Rocky Mountain-loving Anesthesiologist

Faculty Q&A: Dr. Lois Wetmore Associate professor, Department of Clinical Sciences
a smiling individual with long grey hair is wearing black glasses and a green shirt. They are standing in an office.
Lois Wetmore, D.V.M., S.D., DACVAA, associate professor in the Department of Clinical Sciences. Photo: Dr. Adrienne Haley

Meet Lois Wetmore, D.V.M., S.D., DACVAA, associate professor in the Department of Clinical Sciences

What is your hometown and/or where did you spend your adolescent years?
I grew up in Salt Lake City, left when I went to college at Utah State University, and then continued moving from school to school across the country until I got to Boston and then stopped. I’ve been in Massachusetts longer than I ever lived in Utah, but my heart still resides in the mountains.

What inspired you to pursue anesthesia and analgesia and become a professor?
It was an accident. My dream was to be a mixed animal practitioner in central Colorado but while looking for a job I came across an opportunity to spend a year working with the anesthesia service at Colorado State University Teaching Hospital. I loved my rotation in anesthesia, and thought it would be fun to do, so I applied and got the job.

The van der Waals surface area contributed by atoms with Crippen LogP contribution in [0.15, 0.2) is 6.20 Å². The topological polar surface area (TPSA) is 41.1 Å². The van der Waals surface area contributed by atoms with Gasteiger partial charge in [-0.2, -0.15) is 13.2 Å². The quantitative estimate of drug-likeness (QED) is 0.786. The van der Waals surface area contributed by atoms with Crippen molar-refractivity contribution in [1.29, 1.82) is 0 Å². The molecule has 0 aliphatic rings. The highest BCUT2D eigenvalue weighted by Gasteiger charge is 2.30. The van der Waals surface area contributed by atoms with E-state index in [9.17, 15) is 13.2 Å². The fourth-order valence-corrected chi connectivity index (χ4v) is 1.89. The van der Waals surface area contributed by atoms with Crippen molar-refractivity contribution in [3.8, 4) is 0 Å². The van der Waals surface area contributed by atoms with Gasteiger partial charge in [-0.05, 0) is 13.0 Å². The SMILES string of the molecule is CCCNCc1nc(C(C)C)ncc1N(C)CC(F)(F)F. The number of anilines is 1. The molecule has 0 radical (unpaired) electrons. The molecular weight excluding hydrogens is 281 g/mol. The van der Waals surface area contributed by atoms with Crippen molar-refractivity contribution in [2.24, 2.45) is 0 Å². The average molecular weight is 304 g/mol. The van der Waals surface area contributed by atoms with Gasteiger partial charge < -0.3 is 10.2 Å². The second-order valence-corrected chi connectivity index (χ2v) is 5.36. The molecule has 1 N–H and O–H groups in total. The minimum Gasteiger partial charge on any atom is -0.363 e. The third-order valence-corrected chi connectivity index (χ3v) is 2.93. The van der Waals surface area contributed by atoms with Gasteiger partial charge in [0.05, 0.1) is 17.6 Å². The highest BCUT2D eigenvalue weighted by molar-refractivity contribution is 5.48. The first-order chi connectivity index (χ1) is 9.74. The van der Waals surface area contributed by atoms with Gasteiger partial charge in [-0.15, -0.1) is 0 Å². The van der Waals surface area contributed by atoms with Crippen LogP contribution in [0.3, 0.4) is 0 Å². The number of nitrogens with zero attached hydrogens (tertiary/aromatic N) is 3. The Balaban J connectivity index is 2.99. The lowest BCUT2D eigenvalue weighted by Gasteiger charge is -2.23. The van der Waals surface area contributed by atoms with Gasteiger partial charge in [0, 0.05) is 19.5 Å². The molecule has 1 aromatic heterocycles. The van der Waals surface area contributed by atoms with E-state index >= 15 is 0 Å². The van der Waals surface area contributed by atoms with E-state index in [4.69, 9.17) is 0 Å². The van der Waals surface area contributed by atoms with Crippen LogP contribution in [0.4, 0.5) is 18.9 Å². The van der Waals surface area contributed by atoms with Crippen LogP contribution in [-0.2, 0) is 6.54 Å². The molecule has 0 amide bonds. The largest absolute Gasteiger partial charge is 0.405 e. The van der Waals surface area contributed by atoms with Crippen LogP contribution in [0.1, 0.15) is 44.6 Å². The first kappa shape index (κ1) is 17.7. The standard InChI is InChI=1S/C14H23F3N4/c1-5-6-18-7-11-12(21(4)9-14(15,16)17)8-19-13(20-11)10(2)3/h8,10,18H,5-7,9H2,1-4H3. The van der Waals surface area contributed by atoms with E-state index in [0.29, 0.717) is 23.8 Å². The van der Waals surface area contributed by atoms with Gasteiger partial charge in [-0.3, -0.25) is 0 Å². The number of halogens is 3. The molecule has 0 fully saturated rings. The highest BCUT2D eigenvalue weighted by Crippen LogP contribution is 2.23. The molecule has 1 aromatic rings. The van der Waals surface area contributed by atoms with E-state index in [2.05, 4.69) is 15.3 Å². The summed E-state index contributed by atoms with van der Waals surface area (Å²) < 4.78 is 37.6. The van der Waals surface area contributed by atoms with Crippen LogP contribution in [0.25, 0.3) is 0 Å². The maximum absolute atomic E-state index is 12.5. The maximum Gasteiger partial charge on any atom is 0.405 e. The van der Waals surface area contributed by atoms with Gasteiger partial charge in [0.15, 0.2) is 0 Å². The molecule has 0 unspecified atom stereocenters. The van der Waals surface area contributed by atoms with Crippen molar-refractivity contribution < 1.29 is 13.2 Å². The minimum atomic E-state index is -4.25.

While I worked at CSU during the week, on weekends I would travel toward Boulder and work at a small animal practice. The vet there was going to hire me when I finished my commitment at CSU, but later decided he couldn’t afford to hire me. I applied for an anesthesia residency at CSU and was offered the job, just as I got another offer from a mixed animal practice in the Denver area. I think the uncertainty created when I suddenly lost a job I had lined up pushed me in the direction of the residency. I have no regrets, although I don’t function like the typical academic. I hate writing.

What do you most enjoy about working at Cummings School?
The wonderful students, faculty, and staff I get to work with. They love animals and are committed to helping them get better. 

What are your passions, either academically and/or personally?
Respiratory physiology and pharmacogenetics. They don’t really have a lot to do with each other, but I find them both fascinating. I’m also a big fan of murder mysteries and New York Times crossword puzzles. 

What might someone be surprised to learn about you?
I could sing before I could talk.

Do you have a pet or pets? Tell us about them.
We have a 12-year-old Border collie named Chloe who sleeps with her tongue out and is smarter than I am. It’s embarrassing!